A couple beers Thursday night led to a train and ferry ride Friday afternoon and a weekend adventure that I won’t soon forget. It may have been put together at the last moment but most legs of the journey went smoothly and the sites that were seen were well worth the last minute hustle.
Mont St Michel, A History
Ever since seeing Mont St Michel in pictures, I knew this needed to be added to my to-do list. A structure like no other, the Mont St Michel Abbey is perched atop an outcropping on the French Coast, roughly 4 hours west of Paris.
Built in 708 in honor of the Archangel St Michael, the structure you see today represents hundreds of years of additions, rebuilding and refurbishment. Originally, the structure was simply an Abbey and a site for pilgrimage. However, over the years, given the natural and man-made defenses of the building it was also used as a stronghold and prison. It was attacked many times by the English during the Hundred Years War but was never overrun.
Labeled a UNESCO World Heritage Site in 1979, Mont St Michel has since been fully restored to its former glory for all to enjoy.
Getting To Mont St Michel
Unfortunately, getting to Mont St Michel from London is a little trickier than some of the other places I’ve been.
First, you need to grab a train from London Waterloo to Portsmouth. These trains run frequently and take about an hour and half but beware; they are extremely crowded during rush hour with all the commuters. This will cost you roughly £20.
From Portsmouth you take an overnight ferry to St Malo, France. The ferry we took departed at 8pm and arrived in St Malo at 8am the next morning. You can either book a cabin, which will give you a bed to sleep on or you can reserve a lounge chair that fully reclines in the public areas. Obviously, cabins will cost more than the lounge chairs. We were forced to get the chairs since we booked late and all the cabins were sold out. The ferry ride will cost anywhere from £30-150 depending on how and when you book.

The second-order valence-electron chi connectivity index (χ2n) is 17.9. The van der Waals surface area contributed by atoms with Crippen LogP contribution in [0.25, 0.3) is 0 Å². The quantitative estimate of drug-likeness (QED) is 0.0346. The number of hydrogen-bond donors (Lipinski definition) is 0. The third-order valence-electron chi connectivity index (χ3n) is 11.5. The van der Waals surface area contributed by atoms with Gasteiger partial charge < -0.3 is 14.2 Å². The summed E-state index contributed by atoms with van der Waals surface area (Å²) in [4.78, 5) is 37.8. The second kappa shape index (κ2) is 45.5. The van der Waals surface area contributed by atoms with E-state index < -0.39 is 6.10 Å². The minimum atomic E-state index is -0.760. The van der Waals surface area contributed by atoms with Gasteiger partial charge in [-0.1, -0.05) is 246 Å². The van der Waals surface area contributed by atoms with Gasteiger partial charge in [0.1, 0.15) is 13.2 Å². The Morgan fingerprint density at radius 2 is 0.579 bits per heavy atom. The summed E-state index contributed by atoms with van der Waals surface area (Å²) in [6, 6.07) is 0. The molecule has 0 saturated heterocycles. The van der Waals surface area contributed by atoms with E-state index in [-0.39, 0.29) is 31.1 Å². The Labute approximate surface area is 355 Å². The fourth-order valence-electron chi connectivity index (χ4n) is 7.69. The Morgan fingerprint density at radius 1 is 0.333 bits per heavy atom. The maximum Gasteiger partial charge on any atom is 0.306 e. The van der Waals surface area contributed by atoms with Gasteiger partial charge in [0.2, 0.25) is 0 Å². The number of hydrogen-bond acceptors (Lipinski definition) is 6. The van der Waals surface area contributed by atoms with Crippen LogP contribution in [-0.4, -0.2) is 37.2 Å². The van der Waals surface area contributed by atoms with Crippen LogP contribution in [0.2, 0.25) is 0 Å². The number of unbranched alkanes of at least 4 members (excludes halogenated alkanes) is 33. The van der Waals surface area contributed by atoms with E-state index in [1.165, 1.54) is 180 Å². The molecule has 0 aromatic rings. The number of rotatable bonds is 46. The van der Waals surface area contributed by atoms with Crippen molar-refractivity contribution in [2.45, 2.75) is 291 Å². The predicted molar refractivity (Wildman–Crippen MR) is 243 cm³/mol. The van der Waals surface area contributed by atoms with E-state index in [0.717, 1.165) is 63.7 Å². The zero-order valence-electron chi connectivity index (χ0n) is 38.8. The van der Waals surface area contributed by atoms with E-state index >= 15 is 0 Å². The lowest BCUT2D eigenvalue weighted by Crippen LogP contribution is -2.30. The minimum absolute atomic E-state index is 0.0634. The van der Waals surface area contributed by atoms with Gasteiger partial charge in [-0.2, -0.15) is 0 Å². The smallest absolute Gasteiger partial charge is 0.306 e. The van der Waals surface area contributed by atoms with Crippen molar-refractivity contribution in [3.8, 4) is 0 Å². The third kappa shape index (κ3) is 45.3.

I’ll be honest, I wasn’t expecting much from the ferry ride but it turned out to be much better than I expected. It’s basically a step down from a full cruise. It had a restaurant, bar, 2 cinemas, an arcade and some shops. We killed the first couple of hours by watching the movie Ant-Man (terrible movie), grabbed a beer in the bar area and then headed up to our seats to sleep. All in all it wasn’t a terrible 12 hours.
Once in St Malo, you’ll need to grab a train to Pontorson. Oddly enough, the first train to Pontorson doesn’t depart until 11:20am so you’ll have some time to waste. You would assume that the ferry arrival and train departure times would be more closely aligned but sadly, they aren’t. There are plenty of café’s to keep you busy. This train takes about 39 minutes and will cost you €10.
Don’t despair, you’re nearly there. From Pontorson, you’ll take a bus from the train station to Mont St Michel. The bus costs €3.20 and takes 10 minutes. As the image below will confirm, the travel headaches will be justified in the end.
Mont St Michel, The Abbey
The bus will drop you off well in front of Mont St Michel’s entrance. As you walk towards the Abbey you’ll start to respect the sheer size and height of this structure.
Depending on what time of day you’ve arrived the surrounding sea could be in high or low tide. This means that Mont St Michel will either be surrounded by water, creating a natural moat and island, or will be surrounded by soft/wet sand and clay. Either way, you’ll understand why this Abbey has never been breached.
As you enter Mont St Michel, you’ll be in the village. During the restoration process they tried to recreate the buildings and streets to resemble the medieval times. Having never been to the medieval times it’s not hard to imagine life over 500 years ago as you make your way through the narrow and crowded streets. There are restaurants, cafés and shops aplenty as you walk upwards through the village on your way to the Abbey.
Entrance into the Abbey will cost you €9. It is a self-guided tour but you can buy an audio tour if you’d like. The Mont St Michel Abbey is massive and you’ll be in awe by the architecture, craftsmanship and engineering. What makes the Abbey more impressive is that they were able to build the structure using the natural rocks as support and this leads to many turns and twists and different levels in the floor plans. You’ll move from the Abbey entrance, to the observation deck, through the crypts and shrines and exit onto the Abbey’s gardens.
After leaving the gardens, we headed back into the village and ate lunch on a balcony that overlooked the surrounding area.
Given that it was low tide we decided to circle Mont St Michel on foot. Our shoes got fairly destroyed by the sand and clay but it was definitely an interesting perspective viewing the Abbey from the seafloor.
Once we had our fill of Mont St Michel, we boarded the same bus we took there and headed back to the Pontorson Station. From there we were headed to Caen, France to sleep and get ready for a visit to the Beaches of Normandy (Part 2).
In Conclusion, Day 1
Mont St Michel is easily the most impressive structure I’ve seen. The history and architecture will keep you busy for hours and the village below will allow you take a step back in time. If your travel plans will allow and if you can manage the logistics to get there, Mont St Michel should be on any France to-do list. You will not be disappointed.